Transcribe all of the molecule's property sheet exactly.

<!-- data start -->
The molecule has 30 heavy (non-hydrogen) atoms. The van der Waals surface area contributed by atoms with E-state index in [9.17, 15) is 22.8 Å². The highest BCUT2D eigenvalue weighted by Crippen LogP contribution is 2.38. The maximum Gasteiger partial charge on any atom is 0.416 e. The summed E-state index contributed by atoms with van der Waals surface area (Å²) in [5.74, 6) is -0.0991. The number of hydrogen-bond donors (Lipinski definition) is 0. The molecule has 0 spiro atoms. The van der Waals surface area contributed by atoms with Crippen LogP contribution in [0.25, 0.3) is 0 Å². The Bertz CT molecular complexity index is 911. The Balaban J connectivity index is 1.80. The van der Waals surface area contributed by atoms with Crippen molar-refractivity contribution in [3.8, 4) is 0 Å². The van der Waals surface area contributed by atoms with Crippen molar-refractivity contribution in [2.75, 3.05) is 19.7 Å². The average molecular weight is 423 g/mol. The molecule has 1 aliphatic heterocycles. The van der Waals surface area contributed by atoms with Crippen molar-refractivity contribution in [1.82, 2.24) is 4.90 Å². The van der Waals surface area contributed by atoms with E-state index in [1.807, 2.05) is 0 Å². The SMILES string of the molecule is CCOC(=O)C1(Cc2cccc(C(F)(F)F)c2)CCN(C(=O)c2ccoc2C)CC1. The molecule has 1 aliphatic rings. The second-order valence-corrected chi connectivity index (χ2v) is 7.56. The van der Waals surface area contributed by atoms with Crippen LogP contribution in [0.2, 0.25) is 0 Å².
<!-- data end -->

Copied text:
The molecule has 30 heavy (non-hydrogen) atoms. The van der Waals surface area contributed by atoms with E-state index in [9.17, 15) is 22.8 Å². The highest BCUT2D eigenvalue weighted by Crippen LogP contribution is 2.38. The maximum Gasteiger partial charge on any atom is 0.416 e. The summed E-state index contributed by atoms with van der Waals surface area (Å²) in [5.74, 6) is -0.0991. The number of hydrogen-bond donors (Lipinski definition) is 0. The molecule has 0 spiro atoms. The van der Waals surface area contributed by atoms with Crippen LogP contribution in [0.25, 0.3) is 0 Å². The Bertz CT molecular complexity index is 911. The Balaban J connectivity index is 1.80. The van der Waals surface area contributed by atoms with Crippen molar-refractivity contribution in [3.8, 4) is 0 Å². The van der Waals surface area contributed by atoms with Crippen molar-refractivity contribution in [2.75, 3.05) is 19.7 Å². The average molecular weight is 423 g/mol. The molecule has 1 aliphatic heterocycles. The van der Waals surface area contributed by atoms with Crippen molar-refractivity contribution in [1.82, 2.24) is 4.90 Å². The van der Waals surface area contributed by atoms with E-state index in [1.807, 2.05) is 0 Å². The SMILES string of the molecule is CCOC(=O)C1(Cc2cccc(C(F)(F)F)c2)CCN(C(=O)c2ccoc2C)CC1. The molecule has 1 aliphatic rings. The second-order valence-corrected chi connectivity index (χ2v) is 7.56. The van der Waals surface area contributed by atoms with Crippen LogP contribution in [0.2, 0.25) is 0 Å².